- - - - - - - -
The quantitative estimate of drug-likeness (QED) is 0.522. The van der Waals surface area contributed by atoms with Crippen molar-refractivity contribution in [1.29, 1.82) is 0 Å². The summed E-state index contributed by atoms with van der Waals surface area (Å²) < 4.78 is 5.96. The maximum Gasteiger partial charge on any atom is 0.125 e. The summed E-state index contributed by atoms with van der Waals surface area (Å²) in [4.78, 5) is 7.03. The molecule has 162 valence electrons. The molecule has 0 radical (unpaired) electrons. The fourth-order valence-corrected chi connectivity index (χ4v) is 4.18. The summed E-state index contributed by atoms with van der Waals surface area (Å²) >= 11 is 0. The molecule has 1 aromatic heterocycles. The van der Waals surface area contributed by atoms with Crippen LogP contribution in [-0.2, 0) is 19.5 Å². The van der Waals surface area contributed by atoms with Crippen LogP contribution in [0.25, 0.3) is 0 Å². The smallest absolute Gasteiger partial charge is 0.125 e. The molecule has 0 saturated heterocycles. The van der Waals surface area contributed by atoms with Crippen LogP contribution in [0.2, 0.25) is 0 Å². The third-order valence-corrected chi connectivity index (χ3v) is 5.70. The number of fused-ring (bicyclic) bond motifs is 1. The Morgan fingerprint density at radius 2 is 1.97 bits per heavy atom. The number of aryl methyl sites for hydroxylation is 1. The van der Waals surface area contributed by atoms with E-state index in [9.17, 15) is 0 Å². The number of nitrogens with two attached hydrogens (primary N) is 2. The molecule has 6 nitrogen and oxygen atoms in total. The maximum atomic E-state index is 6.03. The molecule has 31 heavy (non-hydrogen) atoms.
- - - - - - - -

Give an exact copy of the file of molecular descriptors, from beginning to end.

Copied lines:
The quantitative estimate of drug-likeness (QED) is 0.522. The van der Waals surface area contributed by atoms with Crippen molar-refractivity contribution in [1.29, 1.82) is 0 Å². The summed E-state index contributed by atoms with van der Waals surface area (Å²) < 4.78 is 5.96. The maximum Gasteiger partial charge on any atom is 0.125 e. The summed E-state index contributed by atoms with van der Waals surface area (Å²) in [4.78, 5) is 7.03. The molecule has 162 valence electrons. The molecule has 0 radical (unpaired) electrons. The fourth-order valence-corrected chi connectivity index (χ4v) is 4.18. The summed E-state index contributed by atoms with van der Waals surface area (Å²) >= 11 is 0. The molecule has 1 aromatic heterocycles. The van der Waals surface area contributed by atoms with Crippen LogP contribution in [-0.2, 0) is 19.5 Å². The van der Waals surface area contributed by atoms with Crippen LogP contribution in [0.25, 0.3) is 0 Å². The smallest absolute Gasteiger partial charge is 0.125 e. The molecule has 0 saturated heterocycles. The van der Waals surface area contributed by atoms with Crippen LogP contribution in [0.2, 0.25) is 0 Å². The third-order valence-corrected chi connectivity index (χ3v) is 5.70. The number of fused-ring (bicyclic) bond motifs is 1. The Morgan fingerprint density at radius 2 is 1.97 bits per heavy atom. The number of aryl methyl sites for hydroxylation is 1. The van der Waals surface area contributed by atoms with E-state index in [9.17, 15) is 0 Å². The number of nitrogens with two attached hydrogens (primary N) is 2. The molecule has 6 nitrogen and oxygen atoms in total. The maximum atomic E-state index is 6.03. The molecule has 31 heavy (non-hydrogen) atoms.